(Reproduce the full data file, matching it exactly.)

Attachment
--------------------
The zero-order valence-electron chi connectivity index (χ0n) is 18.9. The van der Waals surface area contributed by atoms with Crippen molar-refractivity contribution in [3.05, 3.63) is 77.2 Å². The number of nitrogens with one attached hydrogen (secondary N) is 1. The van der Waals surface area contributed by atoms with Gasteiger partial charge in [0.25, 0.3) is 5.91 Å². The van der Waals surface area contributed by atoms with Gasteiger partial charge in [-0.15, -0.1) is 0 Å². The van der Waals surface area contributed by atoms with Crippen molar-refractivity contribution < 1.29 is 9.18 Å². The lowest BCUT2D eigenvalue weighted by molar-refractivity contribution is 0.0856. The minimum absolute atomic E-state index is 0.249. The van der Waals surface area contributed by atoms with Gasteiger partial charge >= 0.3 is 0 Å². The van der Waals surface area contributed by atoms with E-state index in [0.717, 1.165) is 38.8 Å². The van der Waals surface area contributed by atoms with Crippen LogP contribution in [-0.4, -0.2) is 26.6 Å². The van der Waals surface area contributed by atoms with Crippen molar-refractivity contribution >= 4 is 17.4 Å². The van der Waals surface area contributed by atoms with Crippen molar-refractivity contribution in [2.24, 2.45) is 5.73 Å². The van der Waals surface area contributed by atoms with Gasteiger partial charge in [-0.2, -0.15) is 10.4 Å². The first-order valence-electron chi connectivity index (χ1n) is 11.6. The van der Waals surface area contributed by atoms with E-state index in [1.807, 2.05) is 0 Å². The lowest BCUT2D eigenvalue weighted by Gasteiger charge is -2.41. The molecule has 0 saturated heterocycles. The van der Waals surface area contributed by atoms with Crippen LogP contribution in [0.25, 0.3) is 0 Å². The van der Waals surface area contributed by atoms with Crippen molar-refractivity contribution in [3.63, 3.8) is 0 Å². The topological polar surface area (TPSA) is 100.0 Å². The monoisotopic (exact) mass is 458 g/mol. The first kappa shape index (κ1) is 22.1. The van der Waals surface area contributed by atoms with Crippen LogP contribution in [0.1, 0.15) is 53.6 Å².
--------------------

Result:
The zero-order valence-electron chi connectivity index (χ0n) is 18.9. The van der Waals surface area contributed by atoms with Crippen molar-refractivity contribution in [3.05, 3.63) is 77.2 Å². The number of nitrogens with one attached hydrogen (secondary N) is 1. The van der Waals surface area contributed by atoms with Gasteiger partial charge in [0.25, 0.3) is 5.91 Å². The van der Waals surface area contributed by atoms with Gasteiger partial charge in [-0.15, -0.1) is 0 Å². The van der Waals surface area contributed by atoms with Crippen molar-refractivity contribution < 1.29 is 9.18 Å². The lowest BCUT2D eigenvalue weighted by molar-refractivity contribution is 0.0856. The minimum absolute atomic E-state index is 0.249. The van der Waals surface area contributed by atoms with Gasteiger partial charge >= 0.3 is 0 Å². The van der Waals surface area contributed by atoms with E-state index in [0.717, 1.165) is 38.8 Å². The van der Waals surface area contributed by atoms with Crippen LogP contribution in [-0.4, -0.2) is 26.6 Å². The van der Waals surface area contributed by atoms with Crippen molar-refractivity contribution >= 4 is 17.4 Å². The van der Waals surface area contributed by atoms with Crippen molar-refractivity contribution in [2.24, 2.45) is 5.73 Å². The van der Waals surface area contributed by atoms with Gasteiger partial charge in [-0.2, -0.15) is 10.4 Å². The first-order valence-electron chi connectivity index (χ1n) is 11.6. The van der Waals surface area contributed by atoms with E-state index in [1.807, 2.05) is 0 Å². The lowest BCUT2D eigenvalue weighted by Gasteiger charge is -2.41. The molecule has 0 saturated heterocycles. The van der Waals surface area contributed by atoms with Crippen LogP contribution in [0.25, 0.3) is 0 Å². The van der Waals surface area contributed by atoms with Crippen molar-refractivity contribution in [3.63, 3.8) is 0 Å². The topological polar surface area (TPSA) is 100.0 Å². The monoisotopic (exact) mass is 458 g/mol. The first kappa shape index (κ1) is 22.1. The van der Waals surface area contributed by atoms with Crippen LogP contribution in [0.1, 0.15) is 53.6 Å².